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    1. I read one last weekend that I really wish I didn’t have to review. I really hated it and that does not happen often.

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  2. I think it’s not a review but an opinion and thoughts when someone writes review of DNF books. It’s not exactly wrong to write them as they are letting people know or even a publisher and author why they couldn’t finish the book. In a way, it also can help readers who share the same tastes to decide whether to read the book or not.

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    1. I agree. I don’t think it’s wrong – how can an opinion ever be wrong, right? And, I definitely think that is important when a book was DNF’d because of triggers. I have done that.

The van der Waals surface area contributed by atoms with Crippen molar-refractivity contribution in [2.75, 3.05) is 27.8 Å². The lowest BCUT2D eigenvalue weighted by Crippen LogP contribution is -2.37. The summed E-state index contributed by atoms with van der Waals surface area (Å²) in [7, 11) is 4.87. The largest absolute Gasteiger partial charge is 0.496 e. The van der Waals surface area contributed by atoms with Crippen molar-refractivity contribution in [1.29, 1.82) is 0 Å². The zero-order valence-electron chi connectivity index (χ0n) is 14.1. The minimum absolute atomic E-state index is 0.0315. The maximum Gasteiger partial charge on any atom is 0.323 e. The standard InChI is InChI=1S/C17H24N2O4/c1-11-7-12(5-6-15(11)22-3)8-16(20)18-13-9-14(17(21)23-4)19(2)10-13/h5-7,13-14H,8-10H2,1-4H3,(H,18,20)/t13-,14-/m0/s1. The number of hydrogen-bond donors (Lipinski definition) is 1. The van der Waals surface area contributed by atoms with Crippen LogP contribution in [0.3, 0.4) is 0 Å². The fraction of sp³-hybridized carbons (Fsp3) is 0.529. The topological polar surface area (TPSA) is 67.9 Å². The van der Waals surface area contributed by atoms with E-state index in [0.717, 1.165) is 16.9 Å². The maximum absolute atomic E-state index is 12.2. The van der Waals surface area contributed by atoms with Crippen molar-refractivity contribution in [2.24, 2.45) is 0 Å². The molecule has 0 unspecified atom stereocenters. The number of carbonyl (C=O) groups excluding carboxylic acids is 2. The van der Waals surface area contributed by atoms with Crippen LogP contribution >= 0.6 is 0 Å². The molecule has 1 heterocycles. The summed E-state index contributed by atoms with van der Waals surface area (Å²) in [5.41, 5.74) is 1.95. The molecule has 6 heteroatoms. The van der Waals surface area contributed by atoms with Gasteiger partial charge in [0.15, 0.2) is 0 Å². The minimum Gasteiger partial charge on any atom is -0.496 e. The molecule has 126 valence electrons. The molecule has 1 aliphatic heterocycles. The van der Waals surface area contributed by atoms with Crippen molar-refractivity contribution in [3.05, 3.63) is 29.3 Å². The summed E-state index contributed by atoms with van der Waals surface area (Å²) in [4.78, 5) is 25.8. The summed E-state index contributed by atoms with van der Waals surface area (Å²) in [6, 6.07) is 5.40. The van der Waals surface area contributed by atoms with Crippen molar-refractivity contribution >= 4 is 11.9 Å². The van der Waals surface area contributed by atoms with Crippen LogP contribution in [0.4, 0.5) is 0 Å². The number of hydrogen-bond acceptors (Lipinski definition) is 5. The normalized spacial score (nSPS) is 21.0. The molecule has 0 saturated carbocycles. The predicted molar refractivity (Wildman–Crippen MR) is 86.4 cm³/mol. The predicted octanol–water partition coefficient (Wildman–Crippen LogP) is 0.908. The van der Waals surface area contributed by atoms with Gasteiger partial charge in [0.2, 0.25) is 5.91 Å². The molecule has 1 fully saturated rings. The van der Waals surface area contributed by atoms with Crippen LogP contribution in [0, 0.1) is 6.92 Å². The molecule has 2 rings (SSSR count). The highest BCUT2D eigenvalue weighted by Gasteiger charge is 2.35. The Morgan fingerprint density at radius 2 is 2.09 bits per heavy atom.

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  3. I don’t DNF often, in fact this year I think I’ve only DNF one book. I didn’t rate it but I did write my reasons for not being able to finish it. I wouldn’t call it a review just a reminder (mostly to myself really) as to why I DNF in the first place! Even if I DNF an ARC (which I’ve never done lol) I do feel obligated to review it simply cos it’s an ARC but I won’t post it anywhere other than NetGalley.

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    1. I think it makes sense to write about why you DNF a book. You’re right, that’s not really a review but more of a reminder to yourself.

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  4. When it comes to my Netgalley books I will always try my hardest to read them all even if it’s not quite by the release date. I’ve had one or two where I couldn’t finish them but like you I let the publisher know.